In New Wellington Fin. v. Flagship Resort, No. 04-2216 (4th Cir. July 21, 2005) (PDF), the Fourth Circuit ruled that a district court is entitled to exercise its discretion to decline to hear a declaratory judgment action in light of a parallel state-court case.
The case was a business tort suit between New Jersey timeshare resort operators and their agent, New Wellington Financial. The resort operators claimed New Wellington violated its duty as their agent by taking undisclosed payments from lenders. New Wellington filed a declaratory judgment in the Western District of Virginia on August 13, 2003. A month later, it amended to add a claim for tortious interference with contract. Between the complaints, the defendants filed their own suit in New Jersey state court alleging, among other things, fraud, commercial bribery, violation of New Jersey Racketeering law, breach of contract, breach of the implied covenant of good fiath and fair dealing, and breach of fiduciary duty. The conduct underlying the cases was identical.
In the federal case, after the tortious interference claim was released due to settlement, the District Court ruled that it lacked personal jurisdiction over the defendants, and that even if it had personal jurisdiction, it would exercise its discretion not to hear the declaratory judgment action in light of the New Jersey state-court suit. The plaintiff appeaeled.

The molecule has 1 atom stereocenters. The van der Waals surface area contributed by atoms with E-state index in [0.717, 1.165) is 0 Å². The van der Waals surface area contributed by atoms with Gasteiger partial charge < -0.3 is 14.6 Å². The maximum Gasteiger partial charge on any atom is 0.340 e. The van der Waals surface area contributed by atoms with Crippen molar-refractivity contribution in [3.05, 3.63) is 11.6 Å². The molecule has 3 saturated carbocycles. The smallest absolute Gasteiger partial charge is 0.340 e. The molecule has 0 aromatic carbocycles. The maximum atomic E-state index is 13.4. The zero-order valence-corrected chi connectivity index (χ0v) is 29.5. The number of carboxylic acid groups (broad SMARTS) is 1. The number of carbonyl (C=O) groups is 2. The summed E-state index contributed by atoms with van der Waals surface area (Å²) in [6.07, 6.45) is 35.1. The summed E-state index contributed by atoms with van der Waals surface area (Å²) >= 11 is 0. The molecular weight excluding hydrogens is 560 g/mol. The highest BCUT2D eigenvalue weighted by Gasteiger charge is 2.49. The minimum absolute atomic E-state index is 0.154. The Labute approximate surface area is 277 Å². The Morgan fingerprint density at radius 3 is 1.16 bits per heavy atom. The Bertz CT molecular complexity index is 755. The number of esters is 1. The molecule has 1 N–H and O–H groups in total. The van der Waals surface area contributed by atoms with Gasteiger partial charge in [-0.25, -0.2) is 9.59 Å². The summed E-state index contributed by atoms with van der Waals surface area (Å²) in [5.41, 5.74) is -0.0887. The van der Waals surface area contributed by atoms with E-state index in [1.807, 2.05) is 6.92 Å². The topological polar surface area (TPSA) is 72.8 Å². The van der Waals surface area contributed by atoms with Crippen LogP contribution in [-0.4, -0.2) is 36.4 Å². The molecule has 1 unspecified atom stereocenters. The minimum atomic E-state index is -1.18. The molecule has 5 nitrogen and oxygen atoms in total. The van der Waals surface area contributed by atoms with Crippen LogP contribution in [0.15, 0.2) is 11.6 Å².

Assuming that personal jurisdiction was present, the Fourth Circuit held that the district court did not abuse its discretion. The court noted that New Jersey had a "strong interest in having the dispute resolved in its courts," because the conduct at issue in the suits involved New Jersey companies, loans for New Jersey property, and claims based in New Jersey state law, "several of which can fairly be called complex," including those for commercial bribery, New Jersey RICO, and conspiracy to violate New Jersey RICO. Also, the court found that the state court could "resolve the matter more efficiently" because several parties who would have destroyed diversity in federal court could be joined in the state court case. Thus, the court held "we cannot conclude that the district court abused its discretion in deciding to decline to hear this declaratory judgment action if personal jurisdiction existed. Clear as day, considerations of 'federalism, comity, and efficiency,' counsel against running this action simultaneously with the New Jersey lawsuit. Accordingly, after careful consideration we conclude that the district court’s decision to dismiss is AFFIRMED." (citations omitted).